Jesse L. Jackson, speaking to the 1988 Democratic Convention in Atlanta, Georgia, said: “Wherever you are tonight, you can make it. Hold your head high; stick your chest out. You can make it. It gets dark sometimes, but the morning comes. … Keep hope alive. Keep hope alive! Keep hope alive!”
In Louisville, Kentucky, this week, Simmons College of Kentucky announced the establishment of the Jesse L. Jackson Center for Racial Justice at a unity service to commemorate the 55th anniversary of the assassination of Martin Luther King Jr.
The center’s creation is a response to the recent Department of Justice report on the Louisville Metro Police Department and racial injustice. According to the Louisville Courier-Journal, the report outlines seven significant findings:
- LMPD uses excessive force, including unjustified neck restraints and the unreasonable use of police dogs and tasers.
- LMPD conducts searches based on invalid warrants.
- LMPD unlawfully executes search warrants without knocking and announcing.
- LMPD unlawfully stops, searches, detains and arrests people during street enforcement activities, including traffic and pedestrian stops.
- LMPD unlawfully discriminates against Black people in its enforcement activities.
- LMPD violates the rights of people engaged in protected speech critical of policing.
- Louisville Metro and LMPD discriminate against people with behavioral health disabilities when responding to them in crisis.
“The Jesse L. Jackson Center for Racial Justice will address the racial disparities in Louisville and across the nation,” Kevin Cosby, Simmons president and senior pastor of St. Stephen’s Baptist Church, told the crowd.
For example, Cosby pointed out, Blacks are 13.2% of Louisville’s population, yet they are 40% of the homeless, 30% of the incarcerated, and possess 2.6% of the wealth. In an equitable society, those numbers would more accurately reflect the population.
“Justice for black people will not flow into this society merely from court decisions nor from fountains of political oratory. … White America must recognize that justice for black people cannot be achieved without radical changes in the structure of our society,” King wrote in his essay, A Testament of Hope.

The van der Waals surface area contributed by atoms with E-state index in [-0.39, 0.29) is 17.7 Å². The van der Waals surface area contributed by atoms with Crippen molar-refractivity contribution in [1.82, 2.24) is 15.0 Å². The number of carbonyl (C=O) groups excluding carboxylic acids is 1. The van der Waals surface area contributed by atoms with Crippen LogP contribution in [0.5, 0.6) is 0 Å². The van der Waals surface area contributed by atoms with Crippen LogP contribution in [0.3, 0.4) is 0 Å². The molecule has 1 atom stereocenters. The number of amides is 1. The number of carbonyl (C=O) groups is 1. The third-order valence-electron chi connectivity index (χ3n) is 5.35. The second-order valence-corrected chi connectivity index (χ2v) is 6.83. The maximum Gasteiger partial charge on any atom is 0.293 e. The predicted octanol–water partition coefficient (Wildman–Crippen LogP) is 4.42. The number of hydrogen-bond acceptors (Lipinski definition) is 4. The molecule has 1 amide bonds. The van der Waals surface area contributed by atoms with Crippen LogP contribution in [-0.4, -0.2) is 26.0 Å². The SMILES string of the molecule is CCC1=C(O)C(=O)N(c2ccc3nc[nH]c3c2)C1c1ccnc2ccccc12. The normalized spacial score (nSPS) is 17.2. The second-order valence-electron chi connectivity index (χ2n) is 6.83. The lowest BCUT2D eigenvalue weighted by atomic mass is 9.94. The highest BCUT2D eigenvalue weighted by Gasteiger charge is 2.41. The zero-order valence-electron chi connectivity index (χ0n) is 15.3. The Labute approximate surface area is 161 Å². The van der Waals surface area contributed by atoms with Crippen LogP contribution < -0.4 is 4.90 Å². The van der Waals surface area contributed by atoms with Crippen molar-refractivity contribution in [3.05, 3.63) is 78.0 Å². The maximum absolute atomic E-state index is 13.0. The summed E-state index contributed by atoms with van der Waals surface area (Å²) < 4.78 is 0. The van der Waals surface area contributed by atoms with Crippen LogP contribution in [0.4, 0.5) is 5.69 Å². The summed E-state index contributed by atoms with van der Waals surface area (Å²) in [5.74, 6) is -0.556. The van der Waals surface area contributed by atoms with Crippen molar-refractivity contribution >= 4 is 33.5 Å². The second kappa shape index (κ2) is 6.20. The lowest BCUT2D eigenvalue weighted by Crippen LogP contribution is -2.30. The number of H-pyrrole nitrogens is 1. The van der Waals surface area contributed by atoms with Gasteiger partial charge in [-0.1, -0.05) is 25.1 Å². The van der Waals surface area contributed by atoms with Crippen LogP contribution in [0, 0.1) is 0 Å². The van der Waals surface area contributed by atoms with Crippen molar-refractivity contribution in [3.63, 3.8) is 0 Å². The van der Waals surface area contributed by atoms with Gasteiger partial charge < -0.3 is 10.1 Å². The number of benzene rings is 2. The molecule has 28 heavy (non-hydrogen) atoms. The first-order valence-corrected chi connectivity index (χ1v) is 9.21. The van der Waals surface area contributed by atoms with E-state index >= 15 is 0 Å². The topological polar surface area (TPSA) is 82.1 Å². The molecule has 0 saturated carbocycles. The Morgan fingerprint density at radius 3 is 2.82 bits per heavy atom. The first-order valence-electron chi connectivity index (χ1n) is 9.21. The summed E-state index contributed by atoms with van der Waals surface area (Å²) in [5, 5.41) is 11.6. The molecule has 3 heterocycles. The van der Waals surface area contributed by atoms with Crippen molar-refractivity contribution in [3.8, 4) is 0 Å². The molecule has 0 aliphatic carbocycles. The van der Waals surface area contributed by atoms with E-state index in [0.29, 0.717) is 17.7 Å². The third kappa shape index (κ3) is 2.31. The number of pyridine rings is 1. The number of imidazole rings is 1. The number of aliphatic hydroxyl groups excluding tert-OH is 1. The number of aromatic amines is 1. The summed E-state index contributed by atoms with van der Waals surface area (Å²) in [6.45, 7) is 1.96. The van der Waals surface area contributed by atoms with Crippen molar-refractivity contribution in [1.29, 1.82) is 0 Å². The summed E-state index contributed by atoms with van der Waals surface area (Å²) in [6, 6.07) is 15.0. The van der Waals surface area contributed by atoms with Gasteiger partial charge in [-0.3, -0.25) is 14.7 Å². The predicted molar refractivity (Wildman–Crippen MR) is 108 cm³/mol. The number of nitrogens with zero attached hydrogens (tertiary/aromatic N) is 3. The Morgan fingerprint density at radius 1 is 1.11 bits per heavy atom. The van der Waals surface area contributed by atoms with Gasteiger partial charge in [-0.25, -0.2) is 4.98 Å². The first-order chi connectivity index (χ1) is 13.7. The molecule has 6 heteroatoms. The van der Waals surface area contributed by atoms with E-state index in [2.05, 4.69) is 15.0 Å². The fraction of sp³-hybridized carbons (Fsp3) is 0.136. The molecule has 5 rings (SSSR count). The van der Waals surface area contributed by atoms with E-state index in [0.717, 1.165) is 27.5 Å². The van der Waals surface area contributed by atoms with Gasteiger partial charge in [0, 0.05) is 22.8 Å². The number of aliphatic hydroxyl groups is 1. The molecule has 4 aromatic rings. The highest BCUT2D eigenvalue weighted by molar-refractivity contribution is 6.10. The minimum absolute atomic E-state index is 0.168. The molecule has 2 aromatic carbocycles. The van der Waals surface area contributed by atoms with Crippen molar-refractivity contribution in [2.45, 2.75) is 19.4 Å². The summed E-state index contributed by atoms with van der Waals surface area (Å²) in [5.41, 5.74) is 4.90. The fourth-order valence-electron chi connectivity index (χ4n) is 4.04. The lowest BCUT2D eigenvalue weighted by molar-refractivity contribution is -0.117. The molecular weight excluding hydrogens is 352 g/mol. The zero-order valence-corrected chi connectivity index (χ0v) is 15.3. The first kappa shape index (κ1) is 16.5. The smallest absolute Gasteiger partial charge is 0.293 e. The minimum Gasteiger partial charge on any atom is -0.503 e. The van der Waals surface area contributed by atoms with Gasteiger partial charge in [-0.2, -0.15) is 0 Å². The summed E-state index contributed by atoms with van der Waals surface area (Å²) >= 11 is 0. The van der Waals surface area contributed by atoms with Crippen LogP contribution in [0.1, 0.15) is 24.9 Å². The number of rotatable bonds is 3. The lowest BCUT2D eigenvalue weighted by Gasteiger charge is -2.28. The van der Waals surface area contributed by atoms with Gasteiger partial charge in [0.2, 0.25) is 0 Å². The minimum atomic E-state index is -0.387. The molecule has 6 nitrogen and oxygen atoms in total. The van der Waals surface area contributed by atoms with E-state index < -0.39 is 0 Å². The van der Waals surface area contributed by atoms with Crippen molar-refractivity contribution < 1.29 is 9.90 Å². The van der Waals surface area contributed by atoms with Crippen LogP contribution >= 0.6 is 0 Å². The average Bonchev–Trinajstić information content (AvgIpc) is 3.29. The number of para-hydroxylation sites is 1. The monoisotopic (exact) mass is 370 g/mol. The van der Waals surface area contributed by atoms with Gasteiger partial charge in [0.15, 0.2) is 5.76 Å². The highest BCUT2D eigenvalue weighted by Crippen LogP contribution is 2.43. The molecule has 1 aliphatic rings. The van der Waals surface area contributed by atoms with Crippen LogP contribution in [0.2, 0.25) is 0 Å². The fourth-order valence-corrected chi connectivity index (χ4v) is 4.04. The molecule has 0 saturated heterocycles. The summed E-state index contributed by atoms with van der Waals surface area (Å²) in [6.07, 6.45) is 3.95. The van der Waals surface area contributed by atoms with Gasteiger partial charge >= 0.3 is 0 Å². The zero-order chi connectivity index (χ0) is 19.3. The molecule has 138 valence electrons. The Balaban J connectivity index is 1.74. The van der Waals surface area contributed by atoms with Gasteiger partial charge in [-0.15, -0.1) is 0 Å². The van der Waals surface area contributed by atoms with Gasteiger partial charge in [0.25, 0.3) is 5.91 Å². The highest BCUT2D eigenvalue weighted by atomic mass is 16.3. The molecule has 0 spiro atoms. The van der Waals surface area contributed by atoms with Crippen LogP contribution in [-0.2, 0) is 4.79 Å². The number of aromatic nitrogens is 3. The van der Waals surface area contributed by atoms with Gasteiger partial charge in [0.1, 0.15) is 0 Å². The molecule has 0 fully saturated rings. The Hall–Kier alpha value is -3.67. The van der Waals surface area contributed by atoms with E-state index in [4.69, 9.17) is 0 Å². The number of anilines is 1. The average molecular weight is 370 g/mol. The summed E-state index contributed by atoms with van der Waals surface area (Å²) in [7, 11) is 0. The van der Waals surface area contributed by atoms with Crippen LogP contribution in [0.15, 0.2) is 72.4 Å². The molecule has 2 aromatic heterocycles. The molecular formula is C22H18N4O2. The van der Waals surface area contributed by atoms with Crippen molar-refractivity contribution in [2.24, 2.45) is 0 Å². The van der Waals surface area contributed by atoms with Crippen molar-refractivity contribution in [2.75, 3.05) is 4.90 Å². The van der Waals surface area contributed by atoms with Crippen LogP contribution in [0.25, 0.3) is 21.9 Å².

Through the Jackson Center for Racial Justice, Cosby and Simmons College are working to bring radical change to Louisville and the nation. A generous grant of $2 million from the Eula Mae and John Baugh Foundation helped to establish the center.
“The Baugh Foundation is honored to be a partner. The center will bring together scholars, faith leaders, and community partners to advocate for the systemic changes necessary to address racial inequality,” said Callie Langton, the Baugh Foundation’s executive director, who attended the service.
In a press release, Simmons stated three objectives: educate, advocate and legislate. The center will educate people on social and systemic racism, advocate for just laws, policies, systems and structures, and legislate by working to improve public policy in order to move from disparities to equality.
President Cosby granted Good Faith Media an exclusive interview after the service. He told GFM: “Racism is real today. It’s happening in Texas and Florida in an attempt to move the clock back. The center will educate, empower people and try to close the gaps between Blacks and whites; and all the disparities.”
Jesse Jackson was present for the service, but Parkinson’s has left him unable to speak before crowds. Confined to a wheelchair, Jackson celebrated the news of the center while seated in the congregation.
As the day closed, I was reminded of one of Jackson’s most famous quotes: “If my mind can conceive it, my heart can believe it, I know I can achieve it!”
When people of faith committed to equality and justice come together, as Simmons College and the Baugh Foundation have done with the creation of the Jesse L. Jackson Center for Racial Justice, the hope for a better tomorrow is alive.
CEO of Good Faith Media.